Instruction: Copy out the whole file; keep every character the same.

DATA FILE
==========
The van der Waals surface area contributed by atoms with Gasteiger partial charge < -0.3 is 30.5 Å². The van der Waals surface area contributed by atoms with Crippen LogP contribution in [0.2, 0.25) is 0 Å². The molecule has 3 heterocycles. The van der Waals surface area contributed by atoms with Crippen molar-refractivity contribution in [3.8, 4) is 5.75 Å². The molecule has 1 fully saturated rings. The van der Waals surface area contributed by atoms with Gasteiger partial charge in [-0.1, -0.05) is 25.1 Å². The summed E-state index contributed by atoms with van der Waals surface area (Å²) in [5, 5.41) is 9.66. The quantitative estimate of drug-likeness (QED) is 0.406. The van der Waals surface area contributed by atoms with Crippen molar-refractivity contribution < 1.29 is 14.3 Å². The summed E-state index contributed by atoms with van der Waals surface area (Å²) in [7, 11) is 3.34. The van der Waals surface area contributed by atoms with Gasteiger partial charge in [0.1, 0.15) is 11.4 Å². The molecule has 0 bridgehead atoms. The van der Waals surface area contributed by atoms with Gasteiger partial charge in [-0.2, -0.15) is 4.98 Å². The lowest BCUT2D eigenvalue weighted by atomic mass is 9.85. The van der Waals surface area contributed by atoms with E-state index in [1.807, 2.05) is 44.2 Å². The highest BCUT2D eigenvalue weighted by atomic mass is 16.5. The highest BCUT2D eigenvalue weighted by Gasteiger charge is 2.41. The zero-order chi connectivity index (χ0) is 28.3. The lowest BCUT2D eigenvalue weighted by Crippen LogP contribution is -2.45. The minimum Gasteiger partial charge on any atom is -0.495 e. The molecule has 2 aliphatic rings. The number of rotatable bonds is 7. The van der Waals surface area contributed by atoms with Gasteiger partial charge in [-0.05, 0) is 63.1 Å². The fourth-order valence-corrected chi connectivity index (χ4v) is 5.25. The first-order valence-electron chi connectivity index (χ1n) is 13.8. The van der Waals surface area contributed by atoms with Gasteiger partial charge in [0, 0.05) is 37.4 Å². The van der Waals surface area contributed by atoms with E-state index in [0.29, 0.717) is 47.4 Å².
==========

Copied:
The van der Waals surface area contributed by atoms with Gasteiger partial charge < -0.3 is 30.5 Å². The van der Waals surface area contributed by atoms with Crippen LogP contribution in [0.2, 0.25) is 0 Å². The molecule has 3 heterocycles. The van der Waals surface area contributed by atoms with Crippen molar-refractivity contribution in [3.8, 4) is 5.75 Å². The molecule has 1 fully saturated rings. The van der Waals surface area contributed by atoms with Gasteiger partial charge in [-0.1, -0.05) is 25.1 Å². The summed E-state index contributed by atoms with van der Waals surface area (Å²) in [5, 5.41) is 9.66. The quantitative estimate of drug-likeness (QED) is 0.406. The van der Waals surface area contributed by atoms with Crippen molar-refractivity contribution < 1.29 is 14.3 Å². The summed E-state index contributed by atoms with van der Waals surface area (Å²) in [7, 11) is 3.34. The van der Waals surface area contributed by atoms with Gasteiger partial charge in [0.1, 0.15) is 11.4 Å². The molecule has 0 bridgehead atoms. The van der Waals surface area contributed by atoms with Gasteiger partial charge in [-0.2, -0.15) is 4.98 Å². The lowest BCUT2D eigenvalue weighted by atomic mass is 9.85. The van der Waals surface area contributed by atoms with E-state index in [1.807, 2.05) is 44.2 Å². The highest BCUT2D eigenvalue weighted by atomic mass is 16.5. The highest BCUT2D eigenvalue weighted by Gasteiger charge is 2.41. The zero-order chi connectivity index (χ0) is 28.3. The lowest BCUT2D eigenvalue weighted by Crippen LogP contribution is -2.45. The minimum Gasteiger partial charge on any atom is -0.495 e. The molecule has 2 aliphatic rings. The number of rotatable bonds is 7. The van der Waals surface area contributed by atoms with Gasteiger partial charge in [-0.05, 0) is 63.1 Å². The fourth-order valence-corrected chi connectivity index (χ4v) is 5.25. The first-order valence-electron chi connectivity index (χ1n) is 13.8. The van der Waals surface area contributed by atoms with Gasteiger partial charge in [0, 0.05) is 37.4 Å². The van der Waals surface area contributed by atoms with E-state index in [0.29, 0.717) is 47.4 Å².